Cleaning the Oven Before or After a Move
You have probably received a lot of moving advice, but there is one topic that no one seems to ever touch on: cleaning the oven. If you are moving out of a rental, you will need to clean your oven to ensure you get your deposit back. If you are moving out of a house you sold, it is common courtesy to do this for the new owners. As for your new home, you will want to clean it even if it looks clean. If you happen to be moving into a place that was left a mess then it is highly likely that your oven is going to be a project in itself. Cleaning the oven is not a chore you will necessarily enjoy, but you will appreciate actually having an oven that is cleaned and sanitized.
It is helpful to actually know what type of oven you are dealing with before you start. This will ensure that you know the best way to tackle the cleaning process.
Continuous cleaning ovens are coated with a special chemical mixture that burns off food as you cook at high temperatures. You never want to use abrasive cleaning supplies on these items because you can compromise the finish and the self-continuous cleaning action.
Unfortunately, just because an oven says it cleans continuously does not mean you won’t have a mess to clean. A spill can become a long-term fixture, if not cleaned promptly. So, if you are moving into a home with one of these ovens and it is dirty inside there is no telling how long that spill has been there.
A spray on/wipe off cleaner can be applied to a cool oven. Use a nylon net pad or nylon bristle brush to work the cleaner into the pores. Allow it to sit for 30 minutes. Use the nylon pad or brush to loosen the softened soil and rinse thoroughly with a clean, wet sponge. Be careful to not allow water to flow into the burner assembly. This is especially important if you have a gas oven. When all the water is blotted turn the oven on 475 degrees Fahrenheit for 2 hours, and remaining soil should be oxidized.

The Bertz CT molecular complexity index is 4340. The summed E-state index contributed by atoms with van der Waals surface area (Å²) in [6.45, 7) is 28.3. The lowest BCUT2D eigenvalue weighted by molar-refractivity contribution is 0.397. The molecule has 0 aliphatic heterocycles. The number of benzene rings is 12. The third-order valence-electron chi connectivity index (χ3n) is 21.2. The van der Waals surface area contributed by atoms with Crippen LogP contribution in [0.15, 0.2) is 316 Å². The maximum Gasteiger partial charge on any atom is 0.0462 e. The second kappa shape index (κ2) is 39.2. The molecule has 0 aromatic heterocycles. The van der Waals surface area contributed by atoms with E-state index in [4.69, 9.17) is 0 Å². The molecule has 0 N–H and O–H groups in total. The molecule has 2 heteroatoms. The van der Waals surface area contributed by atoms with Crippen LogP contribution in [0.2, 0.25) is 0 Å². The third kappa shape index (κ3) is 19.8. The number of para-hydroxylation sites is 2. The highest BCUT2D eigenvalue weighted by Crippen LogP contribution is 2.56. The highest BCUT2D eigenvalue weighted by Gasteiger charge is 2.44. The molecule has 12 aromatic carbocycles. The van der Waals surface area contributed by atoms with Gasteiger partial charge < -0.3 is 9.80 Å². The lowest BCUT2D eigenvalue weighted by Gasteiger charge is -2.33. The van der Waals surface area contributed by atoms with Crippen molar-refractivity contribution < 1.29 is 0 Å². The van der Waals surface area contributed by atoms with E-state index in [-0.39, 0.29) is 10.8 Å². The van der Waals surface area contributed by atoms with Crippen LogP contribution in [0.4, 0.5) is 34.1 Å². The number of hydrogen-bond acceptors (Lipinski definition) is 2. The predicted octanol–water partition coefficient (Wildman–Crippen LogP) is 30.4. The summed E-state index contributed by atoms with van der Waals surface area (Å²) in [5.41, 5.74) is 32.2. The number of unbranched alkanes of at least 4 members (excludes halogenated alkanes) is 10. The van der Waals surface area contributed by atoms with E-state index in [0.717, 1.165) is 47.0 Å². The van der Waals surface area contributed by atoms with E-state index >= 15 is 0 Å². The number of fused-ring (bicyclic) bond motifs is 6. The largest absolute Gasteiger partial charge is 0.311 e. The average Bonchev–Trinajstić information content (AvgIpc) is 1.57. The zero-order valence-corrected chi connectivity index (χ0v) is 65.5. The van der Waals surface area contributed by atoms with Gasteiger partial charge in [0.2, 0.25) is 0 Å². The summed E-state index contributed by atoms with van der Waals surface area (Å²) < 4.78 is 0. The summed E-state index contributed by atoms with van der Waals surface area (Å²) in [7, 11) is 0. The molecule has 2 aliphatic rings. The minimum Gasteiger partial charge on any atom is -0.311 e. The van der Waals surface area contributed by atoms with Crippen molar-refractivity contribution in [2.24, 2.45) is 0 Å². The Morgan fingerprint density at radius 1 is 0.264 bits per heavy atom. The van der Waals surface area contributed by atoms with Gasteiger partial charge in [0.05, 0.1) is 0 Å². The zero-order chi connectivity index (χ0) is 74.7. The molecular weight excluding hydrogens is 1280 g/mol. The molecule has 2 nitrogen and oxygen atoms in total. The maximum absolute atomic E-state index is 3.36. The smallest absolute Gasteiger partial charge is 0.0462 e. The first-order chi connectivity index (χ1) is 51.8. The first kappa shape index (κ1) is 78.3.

This variety has a smooth, shiny surface. When there is a spill it can be washed away with a hot, wet cloth once the oven cools. Of course, spills do not always get cleaned so promptly. Fortunately, this type of oven is pretty easy to clean and can take whatever you happen to throw at it. Grab your favorite cleaner and a non-scratch scrubber and put a little elbow grease to work. Always rinse away cleaning products with a solution of either baking soda and water or white distilled vinegar and water.
You will know if you have one of these ovens because it will likely have a locking lever on the handle that says it is for self-cleaning purposes. There may also be a self-cleaning option on the timer.
Self-cleaning ovens use a high heat cleaning cycle. It may even smoke a little, and when it is done there will be powdery ash in the bottom that needs to be wiped away. If you prefer to not use the self-cleaning function, just use a non-scratching scrubber with a solution of water and dish soap. Follow up with the vinegar and water rinse.
Make a Paste
The smartest moving advice you will get is to not work too hard! If you are exhausting yourself, trying to clean your oven, you are working too hard. If there is really serious buildup, make a thick paste of baking soda with a tiny bit of vinegar. Apply the paste, and allow it to sit a couple hours. It should soften the soil enough that a soft brush will scrub it away.